The abandoned Mardi Gras float that Carface, Charlie, Itchy, and the rest of Carface's gang use as a hideout, which more than resembles a huge, skeletal demon.
The vivid depiction of Fire and Brimstone Hell from Charlie's nightmare, forever putting the fear of divine punishment and existential dread into god-fearing children. Charlie imagines that his pocket watch has stopped, thereby ending his borrowed time, as he hears the Heavenly Whippet's voice echo "You can never come back." Suddenly, his watch explodes and he's sucked into a storm of green lightning towards a vortex, where a tornado bursts from the ground and pulls him down into a lava pit onto a ship made of bones that's sinking into the river. He's met by a hideous rat/bat skeleton hybrid who roars at him as he tries to get away onto the ship's bow, only for a gigantic Hell Hound (heavily implied to be the canine version of Old Scratch himself) to burst flaming out of the bubbling lava in front of him with a dinosaur-like roar, then send several imps after Charlie to torment him as his ship sinks further and further into the lava. The last thing he hears before waking up is the monster bellowing with the Voice of the Legion "YOU CANNEVERGO BACK!! There's a little Nightmare Retardant when the imps turn out to be Flo's puppies trying to wake him up.
The uncut version cranks it Up to Eleven and yanks the knob off. Not only do we get an unsettling close up of the boat monster, but the Hell Hound slinks down to Charlie and bellows in his face "Now, you are MINE!" Is it any surprise that this was cut for being too scary for children?
Charlie returning to Anne Marie, at least at first. A giant fiery figure, strongly implied to be Lucifer himself, looms over the town in the distance, turning the sky red as blood-red smoke billows through the streets. The smoke pours into Anne Marie's open window and for a second, it looks as if the devil is coming for her (it's just Charlie's ghost floating in). The implication is that Charlie has either come back from hell or was in limbo and the devil was coming for him.
The absolute gun-wrenching tension of watching Charlie's pocket watch at the bottom of the river filing up with water, knowing that one of those ticks is going to be it's last. After being forced to choose between saving Anne Marie and letting his watch sink, Charlie ultimately chooses Anne Marie, putting her on some driftwood and pushing her out of the burning boat to safety, all as we keep cutting back to the watch at the bottom of the river. The second we see it filling with water and ticking irregularly, Charlie winces in pain, then dives down as fast as he can to get it. We cut back to the watch one last time... just in time to see it stop. Cue the whole frame getting obscured by inky black bubbles.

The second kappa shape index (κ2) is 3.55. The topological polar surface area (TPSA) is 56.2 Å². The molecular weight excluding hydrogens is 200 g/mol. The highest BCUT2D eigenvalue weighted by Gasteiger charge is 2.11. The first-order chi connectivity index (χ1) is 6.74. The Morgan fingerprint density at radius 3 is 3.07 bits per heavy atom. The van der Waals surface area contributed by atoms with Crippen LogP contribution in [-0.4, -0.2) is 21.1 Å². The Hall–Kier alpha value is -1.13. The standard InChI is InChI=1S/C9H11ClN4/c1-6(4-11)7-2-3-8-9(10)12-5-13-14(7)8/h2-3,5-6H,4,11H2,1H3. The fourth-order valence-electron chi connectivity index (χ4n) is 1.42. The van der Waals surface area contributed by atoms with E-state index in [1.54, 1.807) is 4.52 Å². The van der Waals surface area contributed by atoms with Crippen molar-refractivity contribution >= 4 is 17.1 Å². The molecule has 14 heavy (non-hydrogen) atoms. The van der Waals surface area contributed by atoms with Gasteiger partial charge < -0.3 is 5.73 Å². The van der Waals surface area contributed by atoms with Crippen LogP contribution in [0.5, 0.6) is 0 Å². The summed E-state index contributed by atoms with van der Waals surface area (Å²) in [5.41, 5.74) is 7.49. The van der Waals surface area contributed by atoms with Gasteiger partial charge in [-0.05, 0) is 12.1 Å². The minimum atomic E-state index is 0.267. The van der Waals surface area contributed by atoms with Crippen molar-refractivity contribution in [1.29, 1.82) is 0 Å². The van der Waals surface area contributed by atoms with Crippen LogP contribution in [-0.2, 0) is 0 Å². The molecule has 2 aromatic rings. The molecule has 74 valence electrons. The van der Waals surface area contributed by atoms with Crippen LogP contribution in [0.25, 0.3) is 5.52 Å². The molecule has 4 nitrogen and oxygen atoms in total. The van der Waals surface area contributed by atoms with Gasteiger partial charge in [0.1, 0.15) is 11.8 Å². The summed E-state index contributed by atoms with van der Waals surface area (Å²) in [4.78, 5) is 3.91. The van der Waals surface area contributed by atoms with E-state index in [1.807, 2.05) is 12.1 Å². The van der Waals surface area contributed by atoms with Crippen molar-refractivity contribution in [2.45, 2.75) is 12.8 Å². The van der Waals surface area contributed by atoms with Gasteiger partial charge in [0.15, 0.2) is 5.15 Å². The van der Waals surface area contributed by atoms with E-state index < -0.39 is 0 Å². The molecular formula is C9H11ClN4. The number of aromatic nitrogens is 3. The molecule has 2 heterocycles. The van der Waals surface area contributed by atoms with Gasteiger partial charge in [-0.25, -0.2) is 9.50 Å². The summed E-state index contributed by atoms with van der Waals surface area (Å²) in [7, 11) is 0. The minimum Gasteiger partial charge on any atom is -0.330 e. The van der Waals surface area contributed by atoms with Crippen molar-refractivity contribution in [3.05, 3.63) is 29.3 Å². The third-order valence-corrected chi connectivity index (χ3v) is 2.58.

Charlie's murder. Especially terrifying in that to him, everything is perfectly fine: he's out of jail, everyone's happy to see him and he's off to start his own business with half of his partner's profits. He then goes out to celebrate with his friends and gets so drunk that he can't tell that he's being lead to a trap or that his best friend is screaming at you to warn you until it's too late. And the whole thing happens so fast that it actually feels like you've been hit by a car! Charlie doesn't even realize something's up for a few minutes until he's told point-blank that he died.
Oddly enough, heaven is like this too. Part of it is the Mood Whiplash from a deep, frighting crime related death scene of the main character to a fluffy sugar bowl based afterlife, the strangely calming music and the overly nice and law-abiding dog angel. And this is just a tiny part of it that we see. It all seems too perfect (which is why Charlie immediately hates it), and it is, because there's a catch: you can either spend eternity stuck in this boring, sweet place or being damned to hell for trying to go back to earth (which many people/dogs who died unexpectedly most likely did).
The fact that (unlike Carface later on) Charlie is never told outright that turning the watch back will damn his soul forever. He knows he's not allowed to and he knows it will make the Whippet Angel mad, but at that point he's lived a life of beating the system easily. The watch isn't exactly under lock and key. It's a frighteningly tempting position to be in, because as far as he knew, he could have lived long life and returned to a smack on the wrist.
Itchy getting jumped and almost killed by Carface and his lackeys, who later burn down the casino. The scene makes it clear that, for the rest of the movie, these guys are not playing around.
Itchy is so traumatized by Charlie's death at the beginning that he cries for Charlie in his sleep. Then we hear the door to their home open and see a shadow approaching Itchy's sleeping place. It turns out to be Carface, who begins strangling Itchy in his sleep as Itchy begins screaming for help. Thankfully, it's only a nightmare. Charlie was just shaking him awake.
Upon returning to life, Charlie drags himself up from the water, gasping and frantic and a sickly grey color. It takes his life watch a good ten seconds to start ticking, and only then does his color change back and his ability to breathe return. He was basically a living corpse. If you look closely, you can even see his spine reforming.
In "The Perfect Dog", Charlie becomes a sickeningly sweet "perfect dog" towards Sasha, so that he can mess with her and prove her wrong about wanting one in the first place. When she finds out, Sasha has a rather unnerving breakdown, paired with an Evil Laugh and punctuated by some kind of deranged roar.
Carface's vision of his fate in An All Dogs Christmas Carol, despite being (or rather because it is) a catchy gospel number.